Slowly, painfully, the world is coming to grips with the realization that the Euro, as we know it, is entering its last days, and what consequences we are likely to see.
As the Italian government struggled to borrow and Spain considered seeking an international bail-out, British ministers privately warned that the break-up of the euro, once almost unthinkable, is now increasingly plausible.
A senior minister has now revealed the extent of the Government’s concern, saying that Britain is now planning on the basis that a euro collapse is now just a matter of time.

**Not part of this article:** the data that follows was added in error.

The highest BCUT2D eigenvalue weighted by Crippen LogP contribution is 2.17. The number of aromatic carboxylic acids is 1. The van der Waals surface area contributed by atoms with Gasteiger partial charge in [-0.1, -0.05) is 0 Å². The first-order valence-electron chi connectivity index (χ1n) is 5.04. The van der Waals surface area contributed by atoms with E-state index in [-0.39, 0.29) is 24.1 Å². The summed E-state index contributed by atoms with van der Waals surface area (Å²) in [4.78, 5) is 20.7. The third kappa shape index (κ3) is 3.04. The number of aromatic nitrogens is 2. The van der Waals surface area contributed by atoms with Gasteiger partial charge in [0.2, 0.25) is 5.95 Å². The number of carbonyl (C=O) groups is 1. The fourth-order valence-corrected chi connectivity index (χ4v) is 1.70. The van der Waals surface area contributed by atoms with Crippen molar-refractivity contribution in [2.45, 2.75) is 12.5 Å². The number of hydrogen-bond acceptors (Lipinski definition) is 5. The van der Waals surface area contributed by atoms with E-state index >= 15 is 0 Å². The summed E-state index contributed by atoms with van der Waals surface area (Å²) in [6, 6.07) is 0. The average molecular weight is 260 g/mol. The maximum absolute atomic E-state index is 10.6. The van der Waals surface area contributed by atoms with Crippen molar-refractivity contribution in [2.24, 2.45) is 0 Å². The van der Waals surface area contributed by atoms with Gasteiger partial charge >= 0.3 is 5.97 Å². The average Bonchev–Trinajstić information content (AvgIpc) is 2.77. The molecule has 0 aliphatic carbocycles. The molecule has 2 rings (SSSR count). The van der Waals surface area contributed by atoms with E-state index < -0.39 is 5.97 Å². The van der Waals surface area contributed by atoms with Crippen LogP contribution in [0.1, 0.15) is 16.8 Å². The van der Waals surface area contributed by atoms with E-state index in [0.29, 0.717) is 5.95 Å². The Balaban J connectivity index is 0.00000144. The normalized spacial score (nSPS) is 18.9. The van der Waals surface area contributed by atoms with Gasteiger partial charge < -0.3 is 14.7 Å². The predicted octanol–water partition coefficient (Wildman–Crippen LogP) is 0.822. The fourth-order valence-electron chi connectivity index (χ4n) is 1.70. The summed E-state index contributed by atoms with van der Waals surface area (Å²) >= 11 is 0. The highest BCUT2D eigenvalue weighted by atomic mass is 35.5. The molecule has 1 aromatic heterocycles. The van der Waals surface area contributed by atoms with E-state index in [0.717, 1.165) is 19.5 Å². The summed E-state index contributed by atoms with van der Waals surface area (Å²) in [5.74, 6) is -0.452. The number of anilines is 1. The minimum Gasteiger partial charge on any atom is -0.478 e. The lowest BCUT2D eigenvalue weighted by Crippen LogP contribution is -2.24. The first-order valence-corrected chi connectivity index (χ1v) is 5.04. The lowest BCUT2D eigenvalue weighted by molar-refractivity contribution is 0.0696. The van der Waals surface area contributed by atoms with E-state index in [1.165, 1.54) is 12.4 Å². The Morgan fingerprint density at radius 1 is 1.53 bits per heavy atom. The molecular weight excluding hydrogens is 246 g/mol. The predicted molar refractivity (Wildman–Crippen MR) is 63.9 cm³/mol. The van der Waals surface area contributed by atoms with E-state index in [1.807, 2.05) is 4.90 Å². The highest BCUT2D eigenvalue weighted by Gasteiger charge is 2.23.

Recent Foreign and Commonwealth Office instructions to embassies and consulates request contingency planning for extreme scenarios including rioting and social unrest.
Many people, especially those that trade stocks, have been having trouble believing that the Euro will die. After all, just a few years ago the Euro was considered the alternative reserve currency of the world. So much work and money has been spent on this unproven endeavor, not to mention the complete lack of a “Plan B”, that few could picture its demise.
Yet, just like the inability of so many to foresee the end of the housing bubble, reality is intruding again. The farther we get down the road of failure, the more clear the picture becomes.